Zero Effect - 1998 - Directed by Jake Kasdan

Running Time: 116 minutes. Rated R by the MPAA.

Special Features:

  • Production Notes
  • 2 Theatrical Trailers
  • Audio Commentary by Writer/Director Jake Kasdan
Technical Features:

Not too many extras here, although I find the audio commentary hilarious. If you're on the fence as to whether or not to buy this DVD, the extra won't push you over.

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The World's Most Private Detective

First time writer / director Jake Kasdan's debut; Zero Effect chronicles one pivotal case for the eccentric private detective Daryl Zero (Bill Pullman) and his assistant Steve Arlo (Ben Stiller). Zero is arguably the world's greatest private detective, a fact he owes to his deeply nuanced understanding of the human psyche and his highly disciplined objectivity. Arlo is his fiercely loyal but long-suffering colleague and only friend. The case is important in both of their lives because it's Arlo's last case and it's the only time Zero's legendary objectivity is compromised.

There are a lot of parallels and references to Sherlock Holmes:

  • The plot itself follows the Sherlock Holmes story, "A Scandal in Bohemia": a private detective misled by the wealthy man who hires him and outwitted by a beautiful woman he falls for.

  • Both detectives rely heavily on conclusions drawn from observation.

  • Each detective plays an instrument, poorly: Holmes a violin, and Zero composes poor songs on his acoustic guitar. (Arlo has come choice comments about the lyrics)

  • Also, both feature an important assistant, Dr. Watson and Arlo.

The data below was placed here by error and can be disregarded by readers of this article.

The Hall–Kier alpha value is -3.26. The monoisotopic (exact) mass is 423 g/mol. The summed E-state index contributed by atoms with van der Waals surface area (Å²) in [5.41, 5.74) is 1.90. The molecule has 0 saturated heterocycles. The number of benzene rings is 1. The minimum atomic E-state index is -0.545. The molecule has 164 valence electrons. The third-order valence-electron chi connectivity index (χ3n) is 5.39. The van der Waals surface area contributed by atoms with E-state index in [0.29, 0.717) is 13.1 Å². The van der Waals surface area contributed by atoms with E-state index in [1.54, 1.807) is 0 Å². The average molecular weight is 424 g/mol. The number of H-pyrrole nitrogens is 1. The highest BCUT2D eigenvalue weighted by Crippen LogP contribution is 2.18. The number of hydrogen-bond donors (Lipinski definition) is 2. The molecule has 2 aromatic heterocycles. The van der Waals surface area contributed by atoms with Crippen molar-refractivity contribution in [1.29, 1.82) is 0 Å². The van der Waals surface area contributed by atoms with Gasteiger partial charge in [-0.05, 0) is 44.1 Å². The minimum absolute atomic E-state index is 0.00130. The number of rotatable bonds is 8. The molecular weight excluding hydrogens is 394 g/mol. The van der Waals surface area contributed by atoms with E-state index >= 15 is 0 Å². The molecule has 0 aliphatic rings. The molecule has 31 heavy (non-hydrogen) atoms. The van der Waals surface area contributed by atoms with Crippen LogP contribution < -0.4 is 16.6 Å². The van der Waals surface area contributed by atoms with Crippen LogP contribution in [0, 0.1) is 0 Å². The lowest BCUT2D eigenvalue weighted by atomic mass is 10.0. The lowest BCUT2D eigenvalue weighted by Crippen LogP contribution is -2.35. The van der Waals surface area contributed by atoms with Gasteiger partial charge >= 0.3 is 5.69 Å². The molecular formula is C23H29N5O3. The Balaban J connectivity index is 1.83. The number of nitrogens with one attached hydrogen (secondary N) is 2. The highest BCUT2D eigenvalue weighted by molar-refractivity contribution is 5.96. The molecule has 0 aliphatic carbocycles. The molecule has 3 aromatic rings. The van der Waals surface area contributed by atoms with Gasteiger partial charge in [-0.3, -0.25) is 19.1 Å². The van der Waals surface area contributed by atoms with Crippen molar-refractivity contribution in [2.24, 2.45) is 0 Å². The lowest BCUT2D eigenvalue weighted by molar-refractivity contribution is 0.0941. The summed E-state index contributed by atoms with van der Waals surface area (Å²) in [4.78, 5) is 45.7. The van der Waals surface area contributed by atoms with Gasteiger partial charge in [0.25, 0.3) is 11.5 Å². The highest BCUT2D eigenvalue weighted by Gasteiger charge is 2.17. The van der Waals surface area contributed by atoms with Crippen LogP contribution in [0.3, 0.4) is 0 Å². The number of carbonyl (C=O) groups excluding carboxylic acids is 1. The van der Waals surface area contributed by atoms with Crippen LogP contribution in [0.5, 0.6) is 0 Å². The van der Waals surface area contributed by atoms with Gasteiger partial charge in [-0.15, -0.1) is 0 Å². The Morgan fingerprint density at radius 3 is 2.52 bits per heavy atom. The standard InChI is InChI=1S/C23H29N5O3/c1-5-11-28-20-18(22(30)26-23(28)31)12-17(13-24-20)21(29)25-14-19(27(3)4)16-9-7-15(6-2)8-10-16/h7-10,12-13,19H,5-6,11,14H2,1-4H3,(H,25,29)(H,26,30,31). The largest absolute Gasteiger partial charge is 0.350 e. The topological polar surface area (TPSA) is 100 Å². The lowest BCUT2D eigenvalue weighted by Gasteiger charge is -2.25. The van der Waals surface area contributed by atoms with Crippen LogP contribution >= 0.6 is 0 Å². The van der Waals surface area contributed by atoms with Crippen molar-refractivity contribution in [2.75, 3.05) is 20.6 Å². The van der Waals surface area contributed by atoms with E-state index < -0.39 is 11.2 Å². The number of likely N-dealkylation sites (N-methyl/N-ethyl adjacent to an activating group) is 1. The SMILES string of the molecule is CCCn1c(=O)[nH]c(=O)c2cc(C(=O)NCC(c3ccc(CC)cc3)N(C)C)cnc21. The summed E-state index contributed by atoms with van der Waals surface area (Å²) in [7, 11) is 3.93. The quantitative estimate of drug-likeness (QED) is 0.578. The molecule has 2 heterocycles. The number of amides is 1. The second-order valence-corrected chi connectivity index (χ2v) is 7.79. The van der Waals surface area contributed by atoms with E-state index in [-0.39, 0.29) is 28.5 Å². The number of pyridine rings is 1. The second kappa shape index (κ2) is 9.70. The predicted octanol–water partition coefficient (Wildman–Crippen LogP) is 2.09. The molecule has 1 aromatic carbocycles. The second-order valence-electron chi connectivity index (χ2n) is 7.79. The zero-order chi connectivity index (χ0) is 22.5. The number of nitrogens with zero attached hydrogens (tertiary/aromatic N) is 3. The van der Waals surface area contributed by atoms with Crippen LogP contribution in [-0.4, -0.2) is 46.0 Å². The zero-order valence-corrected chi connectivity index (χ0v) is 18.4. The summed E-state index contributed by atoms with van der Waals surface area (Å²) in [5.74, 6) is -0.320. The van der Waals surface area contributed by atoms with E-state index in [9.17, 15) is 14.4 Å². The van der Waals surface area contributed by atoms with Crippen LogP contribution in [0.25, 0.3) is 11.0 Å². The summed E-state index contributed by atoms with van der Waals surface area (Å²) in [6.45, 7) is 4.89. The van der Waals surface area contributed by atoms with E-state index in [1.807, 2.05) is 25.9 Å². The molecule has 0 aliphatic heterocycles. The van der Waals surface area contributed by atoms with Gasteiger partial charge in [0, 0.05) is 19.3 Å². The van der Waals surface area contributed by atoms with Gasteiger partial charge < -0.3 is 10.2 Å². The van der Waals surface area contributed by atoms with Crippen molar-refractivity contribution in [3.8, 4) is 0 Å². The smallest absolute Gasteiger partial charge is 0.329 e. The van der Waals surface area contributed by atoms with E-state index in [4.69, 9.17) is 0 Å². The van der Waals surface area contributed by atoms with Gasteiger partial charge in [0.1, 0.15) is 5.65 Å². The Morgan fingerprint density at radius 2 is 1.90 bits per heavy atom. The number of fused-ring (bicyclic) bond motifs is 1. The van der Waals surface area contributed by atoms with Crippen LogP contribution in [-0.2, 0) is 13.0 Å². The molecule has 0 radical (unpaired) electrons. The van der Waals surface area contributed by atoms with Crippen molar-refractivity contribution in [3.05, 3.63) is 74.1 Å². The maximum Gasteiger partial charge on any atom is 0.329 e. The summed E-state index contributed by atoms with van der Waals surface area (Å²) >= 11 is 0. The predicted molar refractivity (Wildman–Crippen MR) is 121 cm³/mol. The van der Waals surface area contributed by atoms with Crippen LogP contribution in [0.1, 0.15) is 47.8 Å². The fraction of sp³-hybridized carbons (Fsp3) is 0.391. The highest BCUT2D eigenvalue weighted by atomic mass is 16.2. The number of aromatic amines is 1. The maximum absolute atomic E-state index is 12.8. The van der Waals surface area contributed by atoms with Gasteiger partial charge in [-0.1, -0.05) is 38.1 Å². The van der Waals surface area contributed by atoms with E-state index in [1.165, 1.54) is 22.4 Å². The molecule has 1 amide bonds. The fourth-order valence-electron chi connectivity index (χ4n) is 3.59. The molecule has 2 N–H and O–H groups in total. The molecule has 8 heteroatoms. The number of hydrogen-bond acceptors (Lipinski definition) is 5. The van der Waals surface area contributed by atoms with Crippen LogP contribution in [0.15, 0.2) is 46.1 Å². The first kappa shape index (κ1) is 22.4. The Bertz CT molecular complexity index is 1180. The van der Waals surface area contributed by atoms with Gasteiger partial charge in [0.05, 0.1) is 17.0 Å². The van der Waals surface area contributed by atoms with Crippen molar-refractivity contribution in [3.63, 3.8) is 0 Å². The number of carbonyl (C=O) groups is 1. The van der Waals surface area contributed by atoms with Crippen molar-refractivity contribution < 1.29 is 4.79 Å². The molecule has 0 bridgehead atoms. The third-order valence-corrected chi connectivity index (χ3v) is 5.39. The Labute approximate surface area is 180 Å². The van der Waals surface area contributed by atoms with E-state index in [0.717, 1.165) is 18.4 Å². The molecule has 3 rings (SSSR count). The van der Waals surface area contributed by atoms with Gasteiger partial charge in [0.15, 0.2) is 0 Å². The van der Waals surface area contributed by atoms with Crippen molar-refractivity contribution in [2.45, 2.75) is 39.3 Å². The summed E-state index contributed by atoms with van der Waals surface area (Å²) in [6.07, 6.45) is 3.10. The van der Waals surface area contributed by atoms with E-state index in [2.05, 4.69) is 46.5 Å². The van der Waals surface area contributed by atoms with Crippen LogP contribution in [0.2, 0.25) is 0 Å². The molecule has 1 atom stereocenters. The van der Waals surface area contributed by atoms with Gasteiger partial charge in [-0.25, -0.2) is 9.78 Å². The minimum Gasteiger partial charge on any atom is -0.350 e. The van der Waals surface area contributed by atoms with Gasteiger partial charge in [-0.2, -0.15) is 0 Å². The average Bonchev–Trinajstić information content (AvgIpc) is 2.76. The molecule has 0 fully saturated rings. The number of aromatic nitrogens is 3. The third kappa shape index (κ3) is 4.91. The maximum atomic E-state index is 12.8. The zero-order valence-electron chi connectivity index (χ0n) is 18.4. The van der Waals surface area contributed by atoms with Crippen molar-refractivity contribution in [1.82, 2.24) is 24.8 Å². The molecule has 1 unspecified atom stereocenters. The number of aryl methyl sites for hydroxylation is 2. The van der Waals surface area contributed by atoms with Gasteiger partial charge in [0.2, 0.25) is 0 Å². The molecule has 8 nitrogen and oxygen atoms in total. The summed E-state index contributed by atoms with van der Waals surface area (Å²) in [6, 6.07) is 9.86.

• Sherlock Holmes stories are chronicled by Dr. Watson. Zero wants Arlo to do the same for him but Arlo is not up to the task, so there are many scenes where Zero is documenting the case.

The writing is incredible. Jake made this movie when he was like 23. I'm 22, so maybe it's out-of-line for me to say the writing shows not only amazing depth and insight but also wit and class. Jake obviously learned a lot from his father, Lawrence Kasdan, helping him on films like The Big Chill. Everything about this movie is polished and well executed; obviously a labour of love that was very well thought out and painstakingly followed through on.

"Now, a few words on looking for things. When you go looking for something specific, your chances of finding it are very bad. Because of all the things in the world, you're only looking for one of them. When you go looking for anything at all, your chances of finding it are very good. Because of all the things in the world, you're sure to find some of them.

- Daryl Zero

Bill Pope's camera work is right on the money too. He's one of my favourite DPs, and I bet he's one of yours too, even though you may not know it. You enjoy Bill Pope if you enjoyed the camerawork in, say, Army of Darkness, Bound or The Matrix.

The actor's performances are the bomb. Ben Stiller's delivery is obviously king, cause that's basically what he's known for. The best parts here are not even his comic scenes though, the best are his dramatic scenes.... they're so... there are no words. Bill Pullman's amazing as Zero, playing the eccentric just perfectly short of silly. Even his hair does amazing acting in this role. Supporters Ryan O'Neal and Kim Dickens are totally solid, and Kim Dickens is a stone fox.


Bill Pullman 		Daryl Zero  
Ben Stiller 		Steve Arlo  
Ryan O'Neal		Gregory Stark  
Kim Dickens		Gloria Sullivan  
Angela Featherstone	Jess  

Score / Music

The Greyboy Allstars

Some business facts:

Budget $5m

Opening Weekend $434,840 (USA) (1 February 1998) (100 screens)

$1.98m (USA) (1 March 1998)
$1.787m (USA) (22 February 1998)
$1.513m (USA) (15 February 1998)
$1.051m (USA) (8 February 1998)
$434,840 (USA) (1 February 1998)

Copyright Holder
Columbia Pictures Industries, Inc.
Castle Rock Entertainment

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